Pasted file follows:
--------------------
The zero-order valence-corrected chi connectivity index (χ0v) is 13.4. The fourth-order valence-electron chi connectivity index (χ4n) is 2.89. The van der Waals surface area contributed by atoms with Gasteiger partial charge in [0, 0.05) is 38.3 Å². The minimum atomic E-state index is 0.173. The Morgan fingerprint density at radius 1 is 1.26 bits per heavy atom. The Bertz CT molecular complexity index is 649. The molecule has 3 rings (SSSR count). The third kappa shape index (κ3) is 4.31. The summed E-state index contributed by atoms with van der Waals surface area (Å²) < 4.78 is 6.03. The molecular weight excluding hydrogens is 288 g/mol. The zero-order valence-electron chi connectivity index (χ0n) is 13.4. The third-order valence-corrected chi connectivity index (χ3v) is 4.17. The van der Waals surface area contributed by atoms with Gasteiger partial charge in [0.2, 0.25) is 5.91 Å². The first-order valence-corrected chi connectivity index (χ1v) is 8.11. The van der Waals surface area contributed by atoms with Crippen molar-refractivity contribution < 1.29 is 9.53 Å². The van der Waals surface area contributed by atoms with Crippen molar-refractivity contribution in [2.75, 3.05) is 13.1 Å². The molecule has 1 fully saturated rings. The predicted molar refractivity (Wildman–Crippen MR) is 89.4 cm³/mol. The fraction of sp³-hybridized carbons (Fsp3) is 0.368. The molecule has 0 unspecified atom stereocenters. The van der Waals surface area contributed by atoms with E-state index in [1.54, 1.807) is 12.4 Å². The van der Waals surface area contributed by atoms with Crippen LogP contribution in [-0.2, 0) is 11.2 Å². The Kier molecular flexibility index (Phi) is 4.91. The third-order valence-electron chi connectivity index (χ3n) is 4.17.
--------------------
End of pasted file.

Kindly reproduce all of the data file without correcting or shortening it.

The zero-order valence-corrected chi connectivity index (χ0v) is 13.4. The fourth-order valence-electron chi connectivity index (χ4n) is 2.89. The van der Waals surface area contributed by atoms with Gasteiger partial charge in [0, 0.05) is 38.3 Å². The minimum atomic E-state index is 0.173. The Morgan fingerprint density at radius 1 is 1.26 bits per heavy atom. The Bertz CT molecular complexity index is 649. The molecule has 3 rings (SSSR count). The third kappa shape index (κ3) is 4.31. The summed E-state index contributed by atoms with van der Waals surface area (Å²) < 4.78 is 6.03. The molecular weight excluding hydrogens is 288 g/mol. The zero-order valence-electron chi connectivity index (χ0n) is 13.4. The third-order valence-corrected chi connectivity index (χ3v) is 4.17. The van der Waals surface area contributed by atoms with Gasteiger partial charge in [0.2, 0.25) is 5.91 Å². The first-order valence-corrected chi connectivity index (χ1v) is 8.11. The van der Waals surface area contributed by atoms with Crippen molar-refractivity contribution < 1.29 is 9.53 Å². The van der Waals surface area contributed by atoms with Crippen molar-refractivity contribution in [2.75, 3.05) is 13.1 Å². The molecule has 1 fully saturated rings. The predicted molar refractivity (Wildman–Crippen MR) is 89.4 cm³/mol. The fraction of sp³-hybridized carbons (Fsp3) is 0.368. The molecule has 0 unspecified atom stereocenters. The van der Waals surface area contributed by atoms with E-state index in [1.54, 1.807) is 12.4 Å². The van der Waals surface area contributed by atoms with Crippen LogP contribution in [-0.2, 0) is 11.2 Å². The Kier molecular flexibility index (Phi) is 4.91. The third-order valence-electron chi connectivity index (χ3n) is 4.17.